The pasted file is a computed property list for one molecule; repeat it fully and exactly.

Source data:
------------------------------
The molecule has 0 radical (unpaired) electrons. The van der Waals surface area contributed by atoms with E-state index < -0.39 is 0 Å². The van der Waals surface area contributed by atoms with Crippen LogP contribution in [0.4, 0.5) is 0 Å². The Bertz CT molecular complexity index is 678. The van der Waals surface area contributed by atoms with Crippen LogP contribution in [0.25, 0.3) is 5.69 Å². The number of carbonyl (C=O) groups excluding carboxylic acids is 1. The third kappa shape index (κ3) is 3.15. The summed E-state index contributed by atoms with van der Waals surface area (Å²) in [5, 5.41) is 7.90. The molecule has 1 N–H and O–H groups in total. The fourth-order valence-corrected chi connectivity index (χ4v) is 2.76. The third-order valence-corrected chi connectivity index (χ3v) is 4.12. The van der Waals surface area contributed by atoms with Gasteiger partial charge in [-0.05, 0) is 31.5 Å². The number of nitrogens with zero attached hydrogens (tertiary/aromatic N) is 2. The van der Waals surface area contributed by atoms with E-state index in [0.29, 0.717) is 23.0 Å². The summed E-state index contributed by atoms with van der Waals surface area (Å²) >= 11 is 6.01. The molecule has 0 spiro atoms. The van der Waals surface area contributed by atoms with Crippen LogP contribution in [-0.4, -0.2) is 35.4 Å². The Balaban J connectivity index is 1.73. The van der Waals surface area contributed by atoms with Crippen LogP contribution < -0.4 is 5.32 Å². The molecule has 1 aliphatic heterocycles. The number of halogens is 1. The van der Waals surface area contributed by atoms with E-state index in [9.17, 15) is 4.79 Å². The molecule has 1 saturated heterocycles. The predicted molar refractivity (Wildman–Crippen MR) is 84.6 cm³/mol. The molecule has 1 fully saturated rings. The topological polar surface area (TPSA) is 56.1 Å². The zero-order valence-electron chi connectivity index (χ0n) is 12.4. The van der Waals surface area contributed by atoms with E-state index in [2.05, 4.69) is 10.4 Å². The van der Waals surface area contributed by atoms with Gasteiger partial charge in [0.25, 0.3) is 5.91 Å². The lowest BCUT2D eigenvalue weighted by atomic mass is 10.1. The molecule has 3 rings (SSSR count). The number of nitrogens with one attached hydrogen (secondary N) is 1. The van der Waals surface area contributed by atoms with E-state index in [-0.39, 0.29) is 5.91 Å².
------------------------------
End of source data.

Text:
The molecule has 0 radical (unpaired) electrons. The van der Waals surface area contributed by atoms with E-state index < -0.39 is 0 Å². The van der Waals surface area contributed by atoms with Crippen LogP contribution in [0.4, 0.5) is 0 Å². The Bertz CT molecular complexity index is 678. The van der Waals surface area contributed by atoms with Crippen LogP contribution in [0.25, 0.3) is 5.69 Å². The number of carbonyl (C=O) groups excluding carboxylic acids is 1. The third kappa shape index (κ3) is 3.15. The summed E-state index contributed by atoms with van der Waals surface area (Å²) in [5, 5.41) is 7.90. The molecule has 1 N–H and O–H groups in total. The fourth-order valence-corrected chi connectivity index (χ4v) is 2.76. The third-order valence-corrected chi connectivity index (χ3v) is 4.12. The van der Waals surface area contributed by atoms with Gasteiger partial charge in [-0.05, 0) is 31.5 Å². The number of nitrogens with zero attached hydrogens (tertiary/aromatic N) is 2. The van der Waals surface area contributed by atoms with E-state index in [0.29, 0.717) is 23.0 Å². The summed E-state index contributed by atoms with van der Waals surface area (Å²) >= 11 is 6.01. The molecule has 0 spiro atoms. The van der Waals surface area contributed by atoms with Crippen LogP contribution in [-0.4, -0.2) is 35.4 Å². The Balaban J connectivity index is 1.73. The van der Waals surface area contributed by atoms with Crippen LogP contribution < -0.4 is 5.32 Å². The molecule has 1 aliphatic heterocycles. The number of halogens is 1. The van der Waals surface area contributed by atoms with E-state index in [9.17, 15) is 4.79 Å². The molecule has 1 saturated heterocycles. The predicted molar refractivity (Wildman–Crippen MR) is 84.6 cm³/mol. The molecule has 1 fully saturated rings. The topological polar surface area (TPSA) is 56.1 Å². The zero-order valence-electron chi connectivity index (χ0n) is 12.4. The van der Waals surface area contributed by atoms with E-state index in [2.05, 4.69) is 10.4 Å². The van der Waals surface area contributed by atoms with Gasteiger partial charge in [0.25, 0.3) is 5.91 Å². The lowest BCUT2D eigenvalue weighted by atomic mass is 10.1. The molecule has 3 rings (SSSR count). The number of nitrogens with one attached hydrogen (secondary N) is 1. The van der Waals surface area contributed by atoms with E-state index in [-0.39, 0.29) is 5.91 Å².